Before writing about the renovation of 18 Pennington Road, Southborough, it only seems right to share what we subsequently discovered about the history of the property first.
Pennington Road owes its name to a Dr Robert Rainey Pennington (b. 1766 d.1849) a surgeon practicing in London who had acquired land in the area.
The terrace was built somewhere between 1820 to 1830. Although the original title deeds were lost somewhere along the way, we have collected a number of documents and photographs which fill in some of the history of the house and the road.
These are some albumen prints of Pennington Road and nearby London Road from about that time. Most of the terrace was shops and small businesses – indeed I have been told that it looked much like this up to the 1970’s.
Our house is the second last house on the terrace towards St Thomas’ Church
The end of Pennington Road where it meets London Road. The Imperial Public House is not much changed. The lake has since disappeared along with the Wesleyan Church that was built in 1871.
In the 1881 census, Philadelphia Hubbard and her spinster daughter, Mary lived at the property, which at that time was actually number 9 Pennington Road. Mary Hubbard was a dressmaker which explains the hundreds of pins we found underneath the floorboards in what later became our bathroom on the first floor.
We know a man named Richard William Dance, a retired harness maker and sadler lived at our property from the 1870’s; he died in 1918, followed by his wife, Jane, in 1925. The property was then bequeathed to their daughter, Mrs Florence Jane Ravilious.
This would explain the brick built outbuilding at the rear of the property, probably used as his workshop; it is the only house in the terrace with an outbuilding that was built at the same time as the house.
A conveyance document dated 31st March, 1930, tells us Mrs Florence Jane Ravilious was married to Thomas William Ravilious, a coach builder of ‘Fairlight’, Portman Park, Tonbridge. It was Mrs Ravilious who then sold the property on to Mr William Edward Sheepwash, a ‘motor-car proprietor’ of number 14 Pennington Road.
Sheepwash’s offices were nearby at number 14 Pennington Road and his carriages and stables were directly behind Pennington Road in what was Castle Street Mews. The carriage works later became a car mechanic’s workshop which were then demolished in 2011 to make way for four terrace houses.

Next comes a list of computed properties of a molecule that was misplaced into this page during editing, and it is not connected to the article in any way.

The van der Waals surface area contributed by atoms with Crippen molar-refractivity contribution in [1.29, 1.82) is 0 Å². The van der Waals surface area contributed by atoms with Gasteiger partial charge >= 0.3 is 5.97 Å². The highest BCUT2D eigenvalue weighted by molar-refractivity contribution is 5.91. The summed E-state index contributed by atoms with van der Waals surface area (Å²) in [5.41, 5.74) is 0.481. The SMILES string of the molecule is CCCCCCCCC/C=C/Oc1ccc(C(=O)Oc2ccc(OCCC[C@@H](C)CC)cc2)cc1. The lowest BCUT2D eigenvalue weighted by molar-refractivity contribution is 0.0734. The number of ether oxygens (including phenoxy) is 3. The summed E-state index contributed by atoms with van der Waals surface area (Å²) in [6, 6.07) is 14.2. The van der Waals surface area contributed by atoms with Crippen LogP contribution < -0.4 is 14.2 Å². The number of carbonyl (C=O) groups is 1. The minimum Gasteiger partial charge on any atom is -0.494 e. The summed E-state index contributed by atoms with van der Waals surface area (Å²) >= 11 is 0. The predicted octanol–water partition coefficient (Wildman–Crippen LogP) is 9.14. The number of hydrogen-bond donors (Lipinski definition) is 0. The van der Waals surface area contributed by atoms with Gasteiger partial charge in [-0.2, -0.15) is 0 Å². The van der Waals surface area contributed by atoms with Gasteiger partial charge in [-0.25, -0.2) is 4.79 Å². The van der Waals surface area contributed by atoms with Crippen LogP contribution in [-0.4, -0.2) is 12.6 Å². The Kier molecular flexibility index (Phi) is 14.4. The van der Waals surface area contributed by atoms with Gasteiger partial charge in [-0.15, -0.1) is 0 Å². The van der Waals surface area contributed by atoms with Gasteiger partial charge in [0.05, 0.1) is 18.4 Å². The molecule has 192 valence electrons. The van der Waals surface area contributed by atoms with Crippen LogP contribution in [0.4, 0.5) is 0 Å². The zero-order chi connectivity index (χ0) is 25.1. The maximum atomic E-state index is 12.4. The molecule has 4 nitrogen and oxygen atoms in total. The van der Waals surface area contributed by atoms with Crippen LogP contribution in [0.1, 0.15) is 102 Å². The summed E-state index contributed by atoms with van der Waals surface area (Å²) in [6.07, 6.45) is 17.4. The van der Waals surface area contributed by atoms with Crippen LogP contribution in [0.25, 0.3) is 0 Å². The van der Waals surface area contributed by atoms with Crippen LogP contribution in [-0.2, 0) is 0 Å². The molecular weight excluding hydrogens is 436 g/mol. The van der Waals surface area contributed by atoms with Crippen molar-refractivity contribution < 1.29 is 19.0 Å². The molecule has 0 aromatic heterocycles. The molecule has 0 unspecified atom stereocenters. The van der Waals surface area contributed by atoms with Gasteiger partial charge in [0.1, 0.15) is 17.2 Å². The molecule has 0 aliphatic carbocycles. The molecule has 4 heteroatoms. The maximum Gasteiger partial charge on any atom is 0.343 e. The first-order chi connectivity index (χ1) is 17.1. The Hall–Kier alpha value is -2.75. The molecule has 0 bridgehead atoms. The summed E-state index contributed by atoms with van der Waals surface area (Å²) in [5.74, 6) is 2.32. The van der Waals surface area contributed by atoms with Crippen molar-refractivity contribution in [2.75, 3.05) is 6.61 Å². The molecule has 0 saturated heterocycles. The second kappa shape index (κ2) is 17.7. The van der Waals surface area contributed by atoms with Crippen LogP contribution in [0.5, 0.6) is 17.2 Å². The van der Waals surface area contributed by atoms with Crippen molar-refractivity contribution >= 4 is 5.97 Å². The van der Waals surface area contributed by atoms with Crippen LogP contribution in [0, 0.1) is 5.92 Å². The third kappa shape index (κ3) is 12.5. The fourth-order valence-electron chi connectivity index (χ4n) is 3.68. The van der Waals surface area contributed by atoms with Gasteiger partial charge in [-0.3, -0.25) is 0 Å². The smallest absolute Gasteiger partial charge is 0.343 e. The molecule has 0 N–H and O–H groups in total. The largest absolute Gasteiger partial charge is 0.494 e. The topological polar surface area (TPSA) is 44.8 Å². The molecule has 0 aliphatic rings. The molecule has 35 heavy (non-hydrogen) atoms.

The wall of the old carriage works and stables was our back wall in the garden and despite our objections to the planning authority, it too was demolished. Part of the original wall can be seen still behind the house on the corner of Pennington and Castle Street.
After doing some digging around I found a few interesting cuttings about Mr Sheepwash including a wedding mishap and a thwarted burglary. I can’t believe anyone would be cheeky enough to not only set alight his barn, break in to his house, steal money, but also take buns and cakes too. They were naughty boys.
Unfortunate Sequel to a Wedding: Maidstone Journal and Kentish Advertiser, 5th December, 1901.
Tonbridge – Naughty Boys: The Courier, 9th of January, 1913.
Sheepwash was also the President of the R.A.O.B. in Southborough. The what? you say. The Royal Antediluvian Order of Buffaloes, a fraternal charitable organisation that was founded in 1822. Their meetings were held at the Imperial Hotel. Here is another cutting from the Kent and Sussex Courier dated 27th February, 1925.
William Edward Sheepwash died in 1945 and the house was bequeathed to his widow Hetty Madge Sheepwash (who later re-married and became Hetty Madge Barnes). It was sold to Charles Frederick Alexander in 1966.
And it was Charles wife, Ivy, who was the last resident before Nick bought the house in 2007.
This is what the house looked like when it was purchased.
That is Nick’s Dad holding his torch, looking up at the roof. Little did he know just how much work he and Nick would be doing over the next year(s)…